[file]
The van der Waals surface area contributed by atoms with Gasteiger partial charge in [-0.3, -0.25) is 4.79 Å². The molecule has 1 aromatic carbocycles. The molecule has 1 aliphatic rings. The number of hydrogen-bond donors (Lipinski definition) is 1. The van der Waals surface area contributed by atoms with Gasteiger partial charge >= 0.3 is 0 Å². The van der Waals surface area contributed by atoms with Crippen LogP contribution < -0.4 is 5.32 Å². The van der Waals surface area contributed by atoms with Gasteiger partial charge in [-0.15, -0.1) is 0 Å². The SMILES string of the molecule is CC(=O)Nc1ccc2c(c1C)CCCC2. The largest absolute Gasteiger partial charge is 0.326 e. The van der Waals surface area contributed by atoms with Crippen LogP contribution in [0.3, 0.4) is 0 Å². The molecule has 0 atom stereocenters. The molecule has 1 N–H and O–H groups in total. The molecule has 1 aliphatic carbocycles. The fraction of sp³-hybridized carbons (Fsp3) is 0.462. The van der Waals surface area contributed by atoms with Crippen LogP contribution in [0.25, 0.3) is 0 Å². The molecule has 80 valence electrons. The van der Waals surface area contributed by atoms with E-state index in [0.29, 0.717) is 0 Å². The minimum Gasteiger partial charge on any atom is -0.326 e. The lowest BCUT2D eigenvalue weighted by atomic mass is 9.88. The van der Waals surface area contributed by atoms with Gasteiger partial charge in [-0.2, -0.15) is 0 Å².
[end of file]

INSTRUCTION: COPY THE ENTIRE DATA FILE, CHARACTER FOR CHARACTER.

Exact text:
The van der Waals surface area contributed by atoms with Gasteiger partial charge in [-0.3, -0.25) is 4.79 Å². The molecule has 1 aromatic carbocycles. The molecule has 1 aliphatic rings. The number of hydrogen-bond donors (Lipinski definition) is 1. The van der Waals surface area contributed by atoms with Gasteiger partial charge >= 0.3 is 0 Å². The van der Waals surface area contributed by atoms with Crippen LogP contribution < -0.4 is 5.32 Å². The van der Waals surface area contributed by atoms with Gasteiger partial charge in [-0.15, -0.1) is 0 Å². The SMILES string of the molecule is CC(=O)Nc1ccc2c(c1C)CCCC2. The largest absolute Gasteiger partial charge is 0.326 e. The van der Waals surface area contributed by atoms with Crippen LogP contribution in [0.3, 0.4) is 0 Å². The molecule has 0 atom stereocenters. The molecule has 1 N–H and O–H groups in total. The molecule has 1 aliphatic carbocycles. The fraction of sp³-hybridized carbons (Fsp3) is 0.462. The van der Waals surface area contributed by atoms with Crippen LogP contribution in [0.25, 0.3) is 0 Å². The molecule has 80 valence electrons. The van der Waals surface area contributed by atoms with E-state index in [0.29, 0.717) is 0 Å². The minimum Gasteiger partial charge on any atom is -0.326 e. The lowest BCUT2D eigenvalue weighted by atomic mass is 9.88. The van der Waals surface area contributed by atoms with Gasteiger partial charge in [-0.2, -0.15) is 0 Å².